Pianist Yuja Wang gives bravura recital

  • Article by: LARRY FUCHSBERG , Special to the Star Tribune
  • Updated: January 12, 2011 - 10:15 AM

Chinese-born musician, just 23, played at high intensity for two hours at her Schubert Club date.

Pianist Yuja Wang.

Photo: Felix Broede/DG,

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"Going home to practice?" said a concertgoer to a local pianist after Yuja Wang's flabbergasting Schubert Club recital Tuesday evening. "No," came the reply, "I'm going home to kill myself."

Such sentiments must have been rife in the Ordway Center crowd, dense with musicians. The Beijing-born, Curtis-trained Wang, who turns 24 next month, is no mere "virtuoso" -- a word cheapened by overuse. Hers is demonic, more-than-human pianism, of the sort that gets you thinking about Faustian bargains. Reviewers have been comparing her to Vladimir Horowitz, whose name, more than 20 years after his death, is still synonymous with keyboard witchery.

A less confident pianist would shun these references to Horowitz, whose neurotic grandeur put him in a class of his own. But Wang (a student of Gary Graffman, who had lessons with the old magician) seems to court the comparison, concluding her formal program Tuesday with Horowitz's blistering arrangement of Saint-Saëns' "Danse macabre" -- the last of a trio of encore-like bravura transcriptions (all memorized) that I found more exhausting than exhilarating. Any one of these pieces would have made the desired point.

Wang's first half was the stronger. She pounced on the dramatic arc and the meditative coda of Rachmaninoff's "Corelli" Variations -- his last solo piano piece, and perhaps his best. (In the second half, the same composer's arrangement of the Scherzo from Mendelssohn's "Midsummer Night's Dream" fared less well: Though faster and cleaner than Rachmaninoff's own 1935 recording, Wang's account had little of its charm.)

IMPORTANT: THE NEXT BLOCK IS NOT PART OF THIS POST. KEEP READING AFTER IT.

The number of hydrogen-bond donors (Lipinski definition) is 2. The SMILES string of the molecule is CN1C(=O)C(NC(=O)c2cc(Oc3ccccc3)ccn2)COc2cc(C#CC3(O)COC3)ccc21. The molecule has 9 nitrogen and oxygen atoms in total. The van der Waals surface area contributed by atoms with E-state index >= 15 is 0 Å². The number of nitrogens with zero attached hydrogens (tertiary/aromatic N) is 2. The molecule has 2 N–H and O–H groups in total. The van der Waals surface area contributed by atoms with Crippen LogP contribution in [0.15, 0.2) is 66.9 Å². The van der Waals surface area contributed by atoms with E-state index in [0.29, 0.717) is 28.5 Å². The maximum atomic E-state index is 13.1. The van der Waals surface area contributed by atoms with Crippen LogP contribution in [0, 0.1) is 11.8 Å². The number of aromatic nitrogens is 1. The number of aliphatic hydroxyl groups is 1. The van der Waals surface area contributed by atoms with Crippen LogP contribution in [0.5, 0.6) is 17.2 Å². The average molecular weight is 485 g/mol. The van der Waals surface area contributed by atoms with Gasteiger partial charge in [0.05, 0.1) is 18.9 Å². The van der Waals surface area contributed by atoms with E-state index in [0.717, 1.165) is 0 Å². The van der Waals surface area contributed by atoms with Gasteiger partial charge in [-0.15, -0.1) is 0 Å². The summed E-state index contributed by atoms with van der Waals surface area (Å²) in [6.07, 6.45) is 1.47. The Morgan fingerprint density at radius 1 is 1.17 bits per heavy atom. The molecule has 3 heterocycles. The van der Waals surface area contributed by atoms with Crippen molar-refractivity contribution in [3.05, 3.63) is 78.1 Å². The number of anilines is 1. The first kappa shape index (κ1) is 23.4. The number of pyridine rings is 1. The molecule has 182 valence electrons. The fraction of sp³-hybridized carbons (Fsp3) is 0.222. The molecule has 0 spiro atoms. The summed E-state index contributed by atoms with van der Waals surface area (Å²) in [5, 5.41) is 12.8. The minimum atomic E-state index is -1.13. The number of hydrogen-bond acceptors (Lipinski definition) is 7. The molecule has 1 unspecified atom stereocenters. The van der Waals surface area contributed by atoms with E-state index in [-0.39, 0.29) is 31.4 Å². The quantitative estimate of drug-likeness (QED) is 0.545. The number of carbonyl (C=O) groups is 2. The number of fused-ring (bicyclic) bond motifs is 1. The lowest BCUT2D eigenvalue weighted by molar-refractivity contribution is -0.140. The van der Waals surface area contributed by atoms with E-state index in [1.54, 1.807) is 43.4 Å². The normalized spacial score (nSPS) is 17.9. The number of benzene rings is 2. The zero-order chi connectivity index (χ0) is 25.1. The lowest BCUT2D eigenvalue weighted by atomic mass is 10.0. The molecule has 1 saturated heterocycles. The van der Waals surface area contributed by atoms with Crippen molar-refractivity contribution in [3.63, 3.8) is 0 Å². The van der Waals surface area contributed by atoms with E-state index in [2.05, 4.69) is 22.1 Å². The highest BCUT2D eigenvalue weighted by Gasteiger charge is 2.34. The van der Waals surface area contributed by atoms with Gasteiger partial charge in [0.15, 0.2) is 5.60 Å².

Schubert's obsessional, death-shadowed C-minor Sonata, the program's centerpiece, proved more elusive. Wang made its silences register, and dealt imaginatively with its often-incoherent finale. But her quick tempos compromised the music's all-important spectral moments. More than once she gave the impression of skating warily over its depths.

A well-chosen group of early (and hence rather Chopin-like) miniatures by Alexander Scriabin opened the second half; of these, the G-sharp minor Prelude (Op. 11, No. 12) and the F-sharp major Poem (Op. 32, No. 1) were especially fetching. And of Wang's encores, which capped nearly two hours of ferocious concentration, Liszt's arrangement of Schubert's "Gretchen at the Spinning Wheel" was unforgettable.

Gifts like Wang's crave their own exercise, and I don't fault her for flaunting them. She clearly has it in her to become one of music's defining presences for the next half-century or so. She could settle for a conventionally brilliant career. Or she could do something really interesting. Which will it be?

Larry Fuchsberg writes frequently about music.

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